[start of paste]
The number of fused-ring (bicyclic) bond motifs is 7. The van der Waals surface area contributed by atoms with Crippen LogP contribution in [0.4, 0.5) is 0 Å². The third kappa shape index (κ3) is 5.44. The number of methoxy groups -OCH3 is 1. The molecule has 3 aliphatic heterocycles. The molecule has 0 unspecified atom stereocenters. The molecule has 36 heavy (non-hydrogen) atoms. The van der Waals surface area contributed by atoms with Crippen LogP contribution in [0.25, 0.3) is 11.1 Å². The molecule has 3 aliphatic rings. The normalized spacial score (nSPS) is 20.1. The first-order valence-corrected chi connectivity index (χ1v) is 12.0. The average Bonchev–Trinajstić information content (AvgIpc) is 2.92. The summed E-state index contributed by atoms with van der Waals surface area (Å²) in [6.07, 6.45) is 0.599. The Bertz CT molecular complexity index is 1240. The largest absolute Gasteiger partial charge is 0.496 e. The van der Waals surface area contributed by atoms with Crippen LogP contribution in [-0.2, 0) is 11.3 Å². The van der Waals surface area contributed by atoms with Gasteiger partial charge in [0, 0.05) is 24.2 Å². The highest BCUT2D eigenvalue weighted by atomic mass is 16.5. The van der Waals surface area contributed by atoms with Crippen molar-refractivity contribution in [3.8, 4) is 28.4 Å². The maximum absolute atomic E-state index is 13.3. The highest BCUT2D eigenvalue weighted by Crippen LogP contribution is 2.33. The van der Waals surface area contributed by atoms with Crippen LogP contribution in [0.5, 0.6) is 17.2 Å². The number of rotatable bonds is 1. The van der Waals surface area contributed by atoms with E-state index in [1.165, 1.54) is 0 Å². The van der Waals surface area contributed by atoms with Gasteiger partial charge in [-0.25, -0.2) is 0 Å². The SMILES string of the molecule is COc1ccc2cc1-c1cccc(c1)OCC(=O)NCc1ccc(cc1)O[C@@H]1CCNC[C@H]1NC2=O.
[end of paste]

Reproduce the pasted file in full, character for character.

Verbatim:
The number of fused-ring (bicyclic) bond motifs is 7. The van der Waals surface area contributed by atoms with Crippen LogP contribution in [0.4, 0.5) is 0 Å². The third kappa shape index (κ3) is 5.44. The number of methoxy groups -OCH3 is 1. The molecule has 3 aliphatic heterocycles. The molecule has 0 unspecified atom stereocenters. The molecule has 36 heavy (non-hydrogen) atoms. The van der Waals surface area contributed by atoms with Crippen LogP contribution in [0.25, 0.3) is 11.1 Å². The molecule has 3 aliphatic rings. The normalized spacial score (nSPS) is 20.1. The first-order valence-corrected chi connectivity index (χ1v) is 12.0. The average Bonchev–Trinajstić information content (AvgIpc) is 2.92. The summed E-state index contributed by atoms with van der Waals surface area (Å²) in [6.07, 6.45) is 0.599. The Bertz CT molecular complexity index is 1240. The largest absolute Gasteiger partial charge is 0.496 e. The van der Waals surface area contributed by atoms with Crippen LogP contribution in [-0.2, 0) is 11.3 Å². The van der Waals surface area contributed by atoms with Gasteiger partial charge in [0, 0.05) is 24.2 Å². The highest BCUT2D eigenvalue weighted by atomic mass is 16.5. The van der Waals surface area contributed by atoms with Crippen molar-refractivity contribution in [3.8, 4) is 28.4 Å². The maximum absolute atomic E-state index is 13.3. The highest BCUT2D eigenvalue weighted by Crippen LogP contribution is 2.33. The van der Waals surface area contributed by atoms with Crippen LogP contribution in [0.5, 0.6) is 17.2 Å². The number of rotatable bonds is 1. The van der Waals surface area contributed by atoms with E-state index in [1.165, 1.54) is 0 Å². The van der Waals surface area contributed by atoms with Gasteiger partial charge in [-0.25, -0.2) is 0 Å². The SMILES string of the molecule is COc1ccc2cc1-c1cccc(c1)OCC(=O)NCc1ccc(cc1)O[C@@H]1CCNC[C@H]1NC2=O.